- Locast is a live-TV streaming service, available free-of-charge in a number of US cities and metropolitan areas.
- Since it isn't charging its users, Locast is a nonprofit organization that relies on donations – which has helped the service avoid legal troubles, until now.
- Major broadcasters have had plenty of success in shutting down TV streaming platforms that used to operate without the ‘retransmission consent.’
Early last year, a new TV service named Locast grabbed the headlines by announcing its presence in several cities across the United States. Unlike other live TV streaming services, Locast does not charge its users, which helped the service avoid any legal troubles until now. However, the future of this streaming platform is now at stake, as all four major broadcasters (ABC, CBS, Fox, and NBC) have filed a lawsuit against Locast. As the Wall Street Journal reports, the TV networks are trying to shut down this streaming service after having plenty of success in similar endeavors in the past.
The founder of Locast is David Goodfriend, a lawyer based in New York. As explained to the New York Times earlier this year, Locast was founded after carefully inspecting whether relevant laws allow the existence of such a service. Goodfriend got the idea of launching Locast while lecturing at Georgetown Law about the demise of Aereo. This company was similar to Locast, but with one major difference. Aereo was using broadcast signals and offered them for online streaming without negotiating with broadcasters for the privilege. This led to a lawsuit which ended in the US Supreme Court ruling in 2014 that the company has violated copyright law. It didn’t take long for Aereo to declare bankruptcy, which is now raising the question of the future of Locast. Something similar is also happening to Omniverse, another live TV streaming service.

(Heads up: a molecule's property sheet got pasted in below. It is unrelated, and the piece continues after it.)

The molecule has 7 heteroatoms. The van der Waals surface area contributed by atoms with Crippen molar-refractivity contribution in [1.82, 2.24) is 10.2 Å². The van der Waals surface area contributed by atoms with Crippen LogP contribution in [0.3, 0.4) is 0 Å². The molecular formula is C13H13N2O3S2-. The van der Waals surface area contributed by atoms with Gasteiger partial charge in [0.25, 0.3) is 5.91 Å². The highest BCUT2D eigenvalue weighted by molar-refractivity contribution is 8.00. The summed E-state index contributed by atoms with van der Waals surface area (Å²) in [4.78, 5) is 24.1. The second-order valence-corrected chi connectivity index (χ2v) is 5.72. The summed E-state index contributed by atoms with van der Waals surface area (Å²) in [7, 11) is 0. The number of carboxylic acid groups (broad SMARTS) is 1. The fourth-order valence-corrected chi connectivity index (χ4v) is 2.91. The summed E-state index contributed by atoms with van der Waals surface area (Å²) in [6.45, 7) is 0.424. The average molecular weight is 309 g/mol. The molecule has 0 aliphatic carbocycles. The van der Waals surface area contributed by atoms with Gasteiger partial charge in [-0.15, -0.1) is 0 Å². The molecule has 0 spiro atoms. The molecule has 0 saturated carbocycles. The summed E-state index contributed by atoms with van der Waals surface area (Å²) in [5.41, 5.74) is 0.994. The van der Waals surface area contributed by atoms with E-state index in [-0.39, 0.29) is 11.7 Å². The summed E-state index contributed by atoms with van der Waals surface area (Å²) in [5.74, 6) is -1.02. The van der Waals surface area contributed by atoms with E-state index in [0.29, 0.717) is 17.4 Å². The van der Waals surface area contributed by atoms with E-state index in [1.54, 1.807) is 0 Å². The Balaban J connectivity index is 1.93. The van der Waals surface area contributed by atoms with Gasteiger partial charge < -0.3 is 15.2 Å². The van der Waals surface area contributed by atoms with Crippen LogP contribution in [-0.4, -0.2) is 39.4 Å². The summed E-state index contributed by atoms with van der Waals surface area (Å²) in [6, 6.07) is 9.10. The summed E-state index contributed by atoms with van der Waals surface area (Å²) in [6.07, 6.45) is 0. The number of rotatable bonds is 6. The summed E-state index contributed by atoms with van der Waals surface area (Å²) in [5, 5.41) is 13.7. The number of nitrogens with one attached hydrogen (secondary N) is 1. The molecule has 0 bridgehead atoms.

Unlike Aereo, Locast is a non-profit organization. Even though Goodfriend initially funded the service via a line of credit from an unknown entrepreneur, the streaming service now relies on user donations. Anyone can use the service free of charge (in supported areas), but donations are welcomed as they help the service stay afloat. However, even that’s not a problem for broadcasters such as ABC, CBS, FOX, and NBC. The problem is that Locast is gaining popularity across the US and it has started to build strong relationships with AT&T and Dish Network.
A few months ago, AT&T added the Locast app to their DirectTV and U-verse set-top boxes. On top of that, the company made a $500,000 donation to Locast so that the streaming platform can “make free broadcast content available to consumers and offer them more choice.” Additionally, AT&T promoted Locast as a way for its customers to circumvent a blackout of CBS-owned stations. Due to all these reasons, the major broadcasters are saying that “Locast is not the Robin Hood of television; Instead, Locast’s founding, funding, and operations reveal its decidedly commercial purposes." The broadcasters also believe that AT&T, Dish network, and Locast are working together to “devalue retransmission rights.” Interestingly enough, Dish now denies any connection to Locast.
Finally, it’s worth noting that Goodfriend has had plenty of success in the courtroom, in the past. Locast was founded as part of a non-profit organization called Sports Fans Coalition NY. Back in 2014, this group managed to challenge the NFL for imposing blackouts on local broadcasts of games. The Federal Trade Commission ultimately ended the Sports Blackout Rule, forcing the NFL to suspend its blackout-related practices. Of course, you still need to get creative to bypass blackout restrictions, as these aren’t going completely away anytime soon.
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